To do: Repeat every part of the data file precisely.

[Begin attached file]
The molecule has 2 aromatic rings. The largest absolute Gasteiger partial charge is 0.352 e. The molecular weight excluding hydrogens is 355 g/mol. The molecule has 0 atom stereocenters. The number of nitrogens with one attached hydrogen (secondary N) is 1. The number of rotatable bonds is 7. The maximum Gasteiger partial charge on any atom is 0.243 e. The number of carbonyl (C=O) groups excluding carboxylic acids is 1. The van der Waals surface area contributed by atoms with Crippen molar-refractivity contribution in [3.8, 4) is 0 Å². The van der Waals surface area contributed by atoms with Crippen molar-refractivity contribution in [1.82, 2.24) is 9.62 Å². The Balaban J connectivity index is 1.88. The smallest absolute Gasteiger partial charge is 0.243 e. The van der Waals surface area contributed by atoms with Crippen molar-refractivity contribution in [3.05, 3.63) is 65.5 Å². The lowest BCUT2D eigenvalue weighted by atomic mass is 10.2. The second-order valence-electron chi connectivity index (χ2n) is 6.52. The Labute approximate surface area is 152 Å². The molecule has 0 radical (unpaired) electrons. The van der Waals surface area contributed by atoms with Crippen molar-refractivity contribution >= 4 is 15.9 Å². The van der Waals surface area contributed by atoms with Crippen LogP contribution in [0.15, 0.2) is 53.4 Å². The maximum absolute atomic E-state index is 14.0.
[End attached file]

The molecule has 2 aromatic rings. The largest absolute Gasteiger partial charge is 0.352 e. The molecular weight excluding hydrogens is 355 g/mol. The molecule has 0 atom stereocenters. The number of nitrogens with one attached hydrogen (secondary N) is 1. The number of rotatable bonds is 7. The maximum Gasteiger partial charge on any atom is 0.243 e. The number of carbonyl (C=O) groups excluding carboxylic acids is 1. The van der Waals surface area contributed by atoms with Crippen molar-refractivity contribution in [3.8, 4) is 0 Å². The van der Waals surface area contributed by atoms with Crippen molar-refractivity contribution in [1.82, 2.24) is 9.62 Å². The Balaban J connectivity index is 1.88. The smallest absolute Gasteiger partial charge is 0.243 e. The van der Waals surface area contributed by atoms with Crippen molar-refractivity contribution in [3.05, 3.63) is 65.5 Å². The lowest BCUT2D eigenvalue weighted by atomic mass is 10.2. The second-order valence-electron chi connectivity index (χ2n) is 6.52. The Labute approximate surface area is 152 Å². The molecule has 0 radical (unpaired) electrons. The van der Waals surface area contributed by atoms with Crippen molar-refractivity contribution >= 4 is 15.9 Å². The van der Waals surface area contributed by atoms with Crippen LogP contribution in [0.15, 0.2) is 53.4 Å². The maximum absolute atomic E-state index is 14.0.